According to the research team, the sugar is likely to originate from the mother’s diet and may have a role in determining the baby’s weight in later life.
It was possible, said the researchers that fructose was instructing pre-fat storage cells to become fat cells, raising the baby's risk of one day becoming overweight.
"Lactose is the main source of carbohydrate energy and breast milk is very beneficial, but it's possible that you can lose some of that beneficial effect depending on maternal diet and how that may affect the composition of breast milk," said Dr Michael Goran, lead author and professor of Preventive Medicine, Physiology & Biophysics and Paediatrics at the University of Southern California.
"Other studies have shown that fructose and artificial sweeteners are particularly damaging during critical periods of growth and development in children. We are beginning to see that any amount of fructose in breast milk is risky."
Fructose is not a natural component of breast milk and is normally found in fruit, processed food and soft drinks.
The proof-of-concept study enrolled 25 mothers and infants at one and six months.
Infants were exclusively breastfed for six months and sugars in breast milk (fructose, glucose, lactose) were noted.
Infant body composition was also assessed at these age intervals as was the associations between breast milk sugars and infant body composition at six months of age.
Despite its very low concentration, fructose was the only sugar significantly associated with infant body composition.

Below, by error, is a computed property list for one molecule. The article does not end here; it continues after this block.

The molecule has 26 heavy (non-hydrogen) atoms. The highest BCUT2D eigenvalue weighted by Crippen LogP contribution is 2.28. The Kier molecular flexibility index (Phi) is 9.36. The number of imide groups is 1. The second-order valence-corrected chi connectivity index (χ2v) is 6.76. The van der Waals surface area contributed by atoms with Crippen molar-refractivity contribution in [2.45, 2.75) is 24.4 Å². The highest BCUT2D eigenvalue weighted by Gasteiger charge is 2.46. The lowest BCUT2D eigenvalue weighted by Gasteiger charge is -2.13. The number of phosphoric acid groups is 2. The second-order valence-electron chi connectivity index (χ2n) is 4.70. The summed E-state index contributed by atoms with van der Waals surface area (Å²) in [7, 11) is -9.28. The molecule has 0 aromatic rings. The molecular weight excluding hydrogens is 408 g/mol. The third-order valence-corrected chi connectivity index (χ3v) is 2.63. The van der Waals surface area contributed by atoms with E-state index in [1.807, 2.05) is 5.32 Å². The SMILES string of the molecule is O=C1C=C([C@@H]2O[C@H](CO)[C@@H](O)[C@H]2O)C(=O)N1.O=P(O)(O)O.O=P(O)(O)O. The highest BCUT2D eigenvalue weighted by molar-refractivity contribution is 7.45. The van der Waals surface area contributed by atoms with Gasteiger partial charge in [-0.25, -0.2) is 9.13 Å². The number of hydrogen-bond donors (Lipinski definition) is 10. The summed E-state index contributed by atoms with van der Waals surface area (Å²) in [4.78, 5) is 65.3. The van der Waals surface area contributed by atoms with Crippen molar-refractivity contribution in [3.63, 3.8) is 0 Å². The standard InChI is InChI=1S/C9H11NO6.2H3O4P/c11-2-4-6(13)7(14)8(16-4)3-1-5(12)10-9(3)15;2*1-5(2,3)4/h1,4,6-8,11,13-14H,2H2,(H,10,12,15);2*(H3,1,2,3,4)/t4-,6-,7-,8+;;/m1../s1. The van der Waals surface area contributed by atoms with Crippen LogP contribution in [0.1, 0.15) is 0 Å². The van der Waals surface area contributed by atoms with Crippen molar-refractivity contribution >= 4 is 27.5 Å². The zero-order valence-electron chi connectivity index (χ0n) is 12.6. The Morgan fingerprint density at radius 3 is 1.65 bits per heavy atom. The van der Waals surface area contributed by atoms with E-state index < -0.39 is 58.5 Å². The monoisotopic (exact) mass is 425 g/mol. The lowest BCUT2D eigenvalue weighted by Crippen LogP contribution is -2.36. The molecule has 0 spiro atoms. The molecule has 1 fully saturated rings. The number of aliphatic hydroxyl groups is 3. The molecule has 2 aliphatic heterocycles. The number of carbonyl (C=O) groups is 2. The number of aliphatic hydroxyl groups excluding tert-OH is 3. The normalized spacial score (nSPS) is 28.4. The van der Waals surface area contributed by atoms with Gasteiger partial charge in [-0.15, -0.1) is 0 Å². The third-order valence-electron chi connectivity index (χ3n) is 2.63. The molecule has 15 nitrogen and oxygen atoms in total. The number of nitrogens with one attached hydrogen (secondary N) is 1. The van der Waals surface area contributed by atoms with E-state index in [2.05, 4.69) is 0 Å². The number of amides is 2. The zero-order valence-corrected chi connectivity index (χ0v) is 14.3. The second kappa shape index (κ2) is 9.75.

Findings revealed that more than one microgram per millilitre (μg/mL) of breast milk fructose was linked with a 257 gram (g) higher body weight, 170 g higher lean mass, 131 g higher fat mass and 5 g higher bone mineral content.
“We know very little about why some children eventually become overweight or obese," said Goran.
"It's important that we study what may be taking place in the earliest times of their development to determine whether anything could be done just after birth to lower their risks."
Although evidence investigating age-related changes is generally lacking, the results here are consistent with a paper that identified a high fructose diet led to increased skeletal thickness and increased length in young rats.
It is well known that the first year of life is an important time for building brain networks and cementing the foundation of a baby’s metabolic system.
“It may well be that minute amounts of fructose have detrimental effects on infant metabolism,” added study co-author Tanya Alderete, postdoctoral research scholar at the Keck School of Medicine.
Dr Goran’s team did not collect mothers' dietary data for this study, so were unable to determine if the trace amounts of fructose found in breast milk was positively associated with regular consumption of fructose-rich foods and drinks.
“It is important to note that these observed associations do not necessarily imply causation,” the study concluded.
“Further work is needed to examine the possibility that even these very small amounts of fructose can affect musculoskeletal development as well as adipose tissue development in infancy and early life, which is a rapid growth period where significant changes in muscular and skeletal growth are occurring.”
The study also highlighted that although women were instructed to exclusively breastfeed it was possible that food introduction may have occurred in some infants during the study period.
This may have contributed to growth and body composition, particularly if infants were given access to fructose-containing food products.
Published online ahead of print: doi:10.3390/nu9020146
“Fructose in Breast Milk Is Positively Associated with Infant Body Composition at 6 Months of Age.”
Authors: Michael Goran, Ashley Martin, Tanya Alderete, Hideji Fujiwara and David Fields